Huron Pointe Sportsmen’s Association presents 17th Heritage Days, 7:30 a.m.-6 p.m. Aug. 26, at the club on 28 Mile road east of Gratiot in New Haven. Events for kids include trout fishing, making arrows, painting bird houses, demonstrations by Michigan Military Technical & Historical Society, and more. Free admission; refreshments available. Call 586-598-8018 or visit www.huronpointe.org.

Puppet performance
Ever wonder how birds learn to fly? Join puppeteer Heather Henson on the Detroit Institute of Art’s front lawn Saturday and Sunday at 2 and 4 p.m. for an interactive performance that explores the intangible spirits of wind and flight through puppetry and kiting. For more visit:The DIA

Anton Art Center
“Patriotism” exhibit, Aug. 26-Sept. 22, at Anton Art Center’s Petitpren Community Gallery, 125 Macomb Place, Mount Clemens. Free opening reception 1-3 p.m. Aug. 26. Center open 10 a.m.-5 p.m. Tuesday-Thursday and Saturday, 10 a.m.-6 p.m. Friday, noon-5 p.m. Sunday. Call 586-469-8666 or visit www.theartcenter.org.

On stage
Warren Civic Youth and Teen Theatre auditions for “Seussical Jr. the Musical!”, the week of Sept. 4, at Warren Community Center, 5460 Arden.  For times, dates and to schedule an audition, call 586-268-8400. Performance dates are Nov. 2-4.
Ridgedale Players auditions for “Nuts,” 7 p.m. Aug. 26-27, at Ridgedale Theatre, 205 W. Long Lake road. Show dates are Nov. 2-18. For details, www.ridgedaleplayers.com.
Richmond Community Theatre auditions for Shakespeare’s “Macbeth,” 7-9 p.m. Aug. 26-27, at the theater, 69619 Parker St. at Churchill. Play dates Oct. 19-21, 26-28 and Nov. 2-4. Call 248-762-6621 or visit www.richmondtheatre.com
St. Clair Shores Players auditions for “I Hate Hamlet,” 7-9 p.m. Aug. 27-28, at Good Shepherd United Methodist Church, 31601 Harper, St. Clair Shores. For details, scsplayers.org.
Farmington Players auditions for “The 1940’s Radio Hour,” Aug. 27, registration starts 6 p.m. at the theater, 32332 W. 12 Mile Road, Farmington Hills. Play presented November and December. Call 248-553-2955.
New season at Broadway Onstage begins with “God of Carnage,” 8 p.m. Fridays and Saturdays and 2 p.m. select Sundays, Sept. 7-Oct. 6, at 21517 Kelly Road, Eastpointe. For ticket information, 586-771-6333.
Stagecrafters presents “Legally Blonde – The Musical,” Thursdays-Sundays, Sept. 7-30, at the Baldwin Theatre in downtown Royal Oak. Advance tickets $18 Thursdays, $20 weekends; showtimes 8 p.m. Thursday-Saturday, 2 p.m. Sunday. Visit www.stagecrafters.org or call 248-541-6430.
“Avenue Q,” presented by The Farmington Players, Aug. 25, at the Farmington Players Barn, 32332 W. 12 Mile Road, between Orchard Lake and Farmington roads. For tickets, $18 adults with discounts available, call 248-553-2955.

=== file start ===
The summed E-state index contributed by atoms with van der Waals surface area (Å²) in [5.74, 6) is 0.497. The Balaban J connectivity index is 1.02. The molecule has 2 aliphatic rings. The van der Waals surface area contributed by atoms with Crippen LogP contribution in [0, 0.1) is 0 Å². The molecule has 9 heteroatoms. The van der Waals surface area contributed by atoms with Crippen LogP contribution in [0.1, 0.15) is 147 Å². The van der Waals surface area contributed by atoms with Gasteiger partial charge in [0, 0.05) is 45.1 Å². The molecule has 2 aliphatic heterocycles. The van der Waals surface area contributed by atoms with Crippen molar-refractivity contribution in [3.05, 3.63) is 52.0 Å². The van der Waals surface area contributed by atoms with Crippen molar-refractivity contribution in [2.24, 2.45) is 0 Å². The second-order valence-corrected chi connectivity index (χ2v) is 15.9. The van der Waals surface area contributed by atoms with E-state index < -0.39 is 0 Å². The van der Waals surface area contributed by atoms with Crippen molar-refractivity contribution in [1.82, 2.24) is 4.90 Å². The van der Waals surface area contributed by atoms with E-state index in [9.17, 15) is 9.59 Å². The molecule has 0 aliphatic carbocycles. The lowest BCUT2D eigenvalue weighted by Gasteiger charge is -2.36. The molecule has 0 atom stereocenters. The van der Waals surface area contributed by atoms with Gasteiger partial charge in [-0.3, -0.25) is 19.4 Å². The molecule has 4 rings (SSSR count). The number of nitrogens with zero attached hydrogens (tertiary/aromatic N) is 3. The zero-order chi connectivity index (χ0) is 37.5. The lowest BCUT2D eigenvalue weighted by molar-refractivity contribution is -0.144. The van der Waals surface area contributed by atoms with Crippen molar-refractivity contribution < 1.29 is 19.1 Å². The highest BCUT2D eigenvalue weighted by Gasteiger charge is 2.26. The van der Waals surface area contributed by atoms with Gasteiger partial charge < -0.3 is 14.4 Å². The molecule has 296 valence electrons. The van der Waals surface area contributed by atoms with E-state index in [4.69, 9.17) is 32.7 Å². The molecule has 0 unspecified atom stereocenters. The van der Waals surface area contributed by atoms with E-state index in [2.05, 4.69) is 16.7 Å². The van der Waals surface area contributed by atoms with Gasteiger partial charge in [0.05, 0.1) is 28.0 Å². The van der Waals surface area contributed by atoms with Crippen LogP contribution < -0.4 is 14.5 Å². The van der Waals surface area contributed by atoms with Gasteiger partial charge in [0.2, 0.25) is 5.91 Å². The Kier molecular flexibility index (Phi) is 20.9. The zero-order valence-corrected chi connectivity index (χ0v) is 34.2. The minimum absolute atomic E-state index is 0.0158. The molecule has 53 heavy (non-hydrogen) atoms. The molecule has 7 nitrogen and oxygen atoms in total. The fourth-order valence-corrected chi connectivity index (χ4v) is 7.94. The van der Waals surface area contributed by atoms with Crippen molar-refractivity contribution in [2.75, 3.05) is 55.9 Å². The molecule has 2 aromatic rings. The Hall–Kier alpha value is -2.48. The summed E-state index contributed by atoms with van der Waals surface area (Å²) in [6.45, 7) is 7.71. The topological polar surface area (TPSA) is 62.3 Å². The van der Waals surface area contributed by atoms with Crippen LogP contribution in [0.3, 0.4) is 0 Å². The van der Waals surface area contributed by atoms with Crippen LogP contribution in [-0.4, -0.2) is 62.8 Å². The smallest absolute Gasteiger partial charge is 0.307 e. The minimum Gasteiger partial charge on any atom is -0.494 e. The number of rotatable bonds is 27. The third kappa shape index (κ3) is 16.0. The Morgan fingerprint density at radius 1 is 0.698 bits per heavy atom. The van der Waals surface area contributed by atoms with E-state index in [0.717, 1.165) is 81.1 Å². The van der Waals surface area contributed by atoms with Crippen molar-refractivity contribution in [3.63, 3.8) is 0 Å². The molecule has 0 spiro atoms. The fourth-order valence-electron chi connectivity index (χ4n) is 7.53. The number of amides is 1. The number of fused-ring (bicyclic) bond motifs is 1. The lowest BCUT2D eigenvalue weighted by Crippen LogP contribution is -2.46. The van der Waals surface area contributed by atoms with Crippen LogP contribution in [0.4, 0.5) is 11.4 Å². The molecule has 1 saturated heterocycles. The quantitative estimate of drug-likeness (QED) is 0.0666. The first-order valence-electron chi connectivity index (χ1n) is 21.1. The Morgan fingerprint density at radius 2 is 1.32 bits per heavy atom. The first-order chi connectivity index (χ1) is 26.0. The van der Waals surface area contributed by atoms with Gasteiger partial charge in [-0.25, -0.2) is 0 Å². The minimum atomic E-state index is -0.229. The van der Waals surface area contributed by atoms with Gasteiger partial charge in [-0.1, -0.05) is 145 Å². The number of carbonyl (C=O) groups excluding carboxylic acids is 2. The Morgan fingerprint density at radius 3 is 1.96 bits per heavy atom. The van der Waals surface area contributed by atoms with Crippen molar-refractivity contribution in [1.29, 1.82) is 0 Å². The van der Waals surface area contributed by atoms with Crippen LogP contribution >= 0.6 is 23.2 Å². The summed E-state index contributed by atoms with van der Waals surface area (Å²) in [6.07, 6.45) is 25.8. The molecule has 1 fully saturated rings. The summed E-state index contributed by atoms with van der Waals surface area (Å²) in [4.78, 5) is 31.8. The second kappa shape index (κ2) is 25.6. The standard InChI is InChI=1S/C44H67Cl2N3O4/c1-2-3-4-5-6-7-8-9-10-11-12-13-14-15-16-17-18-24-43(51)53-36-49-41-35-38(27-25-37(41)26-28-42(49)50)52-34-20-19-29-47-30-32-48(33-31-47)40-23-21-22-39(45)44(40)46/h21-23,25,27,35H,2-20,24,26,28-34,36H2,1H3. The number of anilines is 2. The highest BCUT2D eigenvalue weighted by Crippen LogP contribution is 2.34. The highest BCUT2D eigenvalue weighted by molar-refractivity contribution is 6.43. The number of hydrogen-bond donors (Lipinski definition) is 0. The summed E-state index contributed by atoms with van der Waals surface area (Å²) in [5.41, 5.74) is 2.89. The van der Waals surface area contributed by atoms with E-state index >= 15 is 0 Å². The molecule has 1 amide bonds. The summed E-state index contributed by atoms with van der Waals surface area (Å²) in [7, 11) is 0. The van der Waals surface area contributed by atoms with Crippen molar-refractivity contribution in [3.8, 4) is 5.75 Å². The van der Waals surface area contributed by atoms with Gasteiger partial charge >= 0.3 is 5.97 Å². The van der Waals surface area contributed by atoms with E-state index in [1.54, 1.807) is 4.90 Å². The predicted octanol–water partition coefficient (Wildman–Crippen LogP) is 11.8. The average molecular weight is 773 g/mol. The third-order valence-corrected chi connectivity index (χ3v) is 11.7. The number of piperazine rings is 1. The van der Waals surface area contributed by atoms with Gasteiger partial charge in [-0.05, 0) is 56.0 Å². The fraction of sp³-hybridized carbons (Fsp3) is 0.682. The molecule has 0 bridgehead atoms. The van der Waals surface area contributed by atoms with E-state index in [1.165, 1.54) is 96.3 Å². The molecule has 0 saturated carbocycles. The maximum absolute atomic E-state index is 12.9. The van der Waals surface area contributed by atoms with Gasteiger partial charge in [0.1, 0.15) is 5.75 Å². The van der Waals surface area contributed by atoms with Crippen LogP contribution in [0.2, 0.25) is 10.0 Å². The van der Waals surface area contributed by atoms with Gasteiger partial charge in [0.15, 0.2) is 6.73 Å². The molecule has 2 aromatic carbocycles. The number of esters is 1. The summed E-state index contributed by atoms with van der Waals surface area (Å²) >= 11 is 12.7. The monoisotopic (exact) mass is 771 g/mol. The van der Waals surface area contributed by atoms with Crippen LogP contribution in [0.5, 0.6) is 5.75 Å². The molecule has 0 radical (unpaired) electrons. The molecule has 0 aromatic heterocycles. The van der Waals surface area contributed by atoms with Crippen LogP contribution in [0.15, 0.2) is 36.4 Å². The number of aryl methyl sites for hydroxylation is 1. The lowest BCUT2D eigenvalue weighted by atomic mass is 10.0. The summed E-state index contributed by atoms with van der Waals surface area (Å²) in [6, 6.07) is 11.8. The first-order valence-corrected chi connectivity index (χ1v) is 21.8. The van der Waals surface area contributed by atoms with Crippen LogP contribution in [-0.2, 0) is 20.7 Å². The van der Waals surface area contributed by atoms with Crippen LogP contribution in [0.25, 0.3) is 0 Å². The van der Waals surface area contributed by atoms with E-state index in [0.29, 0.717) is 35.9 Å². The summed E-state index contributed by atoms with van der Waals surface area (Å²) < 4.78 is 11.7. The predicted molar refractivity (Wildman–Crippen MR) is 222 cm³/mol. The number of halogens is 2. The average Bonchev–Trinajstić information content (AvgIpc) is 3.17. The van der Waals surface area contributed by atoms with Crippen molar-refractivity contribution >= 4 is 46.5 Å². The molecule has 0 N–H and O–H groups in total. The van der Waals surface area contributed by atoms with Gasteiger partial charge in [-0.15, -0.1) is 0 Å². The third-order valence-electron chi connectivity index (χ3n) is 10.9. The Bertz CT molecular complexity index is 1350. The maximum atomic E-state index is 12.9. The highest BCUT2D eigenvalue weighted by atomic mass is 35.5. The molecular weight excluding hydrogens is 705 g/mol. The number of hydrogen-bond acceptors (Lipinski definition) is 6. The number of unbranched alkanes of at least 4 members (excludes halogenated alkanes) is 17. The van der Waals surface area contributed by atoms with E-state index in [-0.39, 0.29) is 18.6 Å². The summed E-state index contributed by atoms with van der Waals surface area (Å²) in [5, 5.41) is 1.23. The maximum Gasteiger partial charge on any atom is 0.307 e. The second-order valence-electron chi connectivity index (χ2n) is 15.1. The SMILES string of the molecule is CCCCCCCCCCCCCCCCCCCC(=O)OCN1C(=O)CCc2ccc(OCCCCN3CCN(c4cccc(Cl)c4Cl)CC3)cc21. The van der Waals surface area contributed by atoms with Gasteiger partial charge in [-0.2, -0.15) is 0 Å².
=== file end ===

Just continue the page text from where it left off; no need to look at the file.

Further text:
Library programs
“New Release Thursdays” at St. Clair Shores Public Library, 22500 11 Mile road, 6:30 p.m. first Thursday free viewing of movie in William R. Gilstorf Meeting Room. Also “Classic Movie Fridays in August,” 1:30 p.m. Fridays through Aug. 31, features showing of either classic or award-winning movies. Call 586-771-9020 or visit www.scslibrary.org.

Art & Apples
47th Art & Apples Festival for Paint Creek Center for the Arts, Sept. 7-9, in Rochester Municipal Park in downtown Rochester. Event includes pie-baking contest, entertainment, art, kids’ activities. For details, www.artandapples.com or 248-651-4110.

Tea Talk
Crocker House Museum/Macomb County Historical Society present “Tea Talk Tuesdays at Two,” 2 p.m. Tuesdays, Sept. 18 and Oct. 23, at the museum, 15 Union St., Mount Clemens. Events include historical programs, refreshments; tickets $7 Society members, $10 non-members. For reservations, 586-465-2488. Museum tours included.

Ford House
“Fairy Tales at Ford House: A Grimm Celebration” community art exhibit through Nov. 4, at the Edsel & Eleanor Ford House, 1100 Lakeshore Road, Grosse Pointe Shores. Related youth and adult programs continue into the fall; for schedule, www.fordhouse.org.

Meadow Brook
Summer tours at Meadow Brook Hall on the Oakland University Campus in Rochester, 11:30 a.m., 12:30, 1:30 and 2:30 p.m. A new architecture tour includes interior and exterior highlights of the design and construction process, 1 p.m. Saturdays and Sundays; Behind-The-Scenes tours that include the staff wing are noon and 1:30 p.m. Saturdays and Sundays; each tour admission is $15 adults, $10 seniors, free ages 12 and younger. Twilight Tuesday 6-9 p.m. Aug. 28, $10 adults, free ages 12 and younger. Call 248-364-6200 or go to www.meadowbrookhall.org.

Summer sounds
The Mall at Partridge Creek and Motor City Co-op Credit Union present free daily outdoor concerts (weather permitting) at Center Court through Sept. 3, at the Clinton Township mall on Hall Road between Romeo Plank and Garfield roads. Performances are 5:30-8 p.m. Monday-Friday, 4-8 p.m. Saturdays, 1-5 p.m. Sundays and holidays. For details, visit www.shoppartridgecreek.com.
Concerts/dancing at Lake St. Clair Metropark take place 6:30-10 p.m. Sundays through August; 5-8 p.m. through September. Music free with Metropark vehicle annual entry permit, $25 season, $15 ages 62 and older, or $5 daily. Visit www.metroparks.com or call 586-463-4581.
Wild Summer Nights concert series at Detroit Zoo, 6:30-8 p.m. Aug. 29, in Main Picnic Grove; free with zoo admission. Guests can bring own picnics or purchase refreshments at concessions.

Park*it family fun nights under way in Macomb County at several parks. Activities start at 6 p.m., music 7:30, and movie at dusk. For schedule, visit Park It Family Fun Night

At the Zoo
Senior Day at the Detroit Zoo, 10 Mile Road and Woodward Avenue, Royal Oak, 10 a.m.-3 p.m. Sept. 5 for ages 62 and older, features music, tractor train rides, music, bingo, zoo talks. 

For details visit Detroit Zoo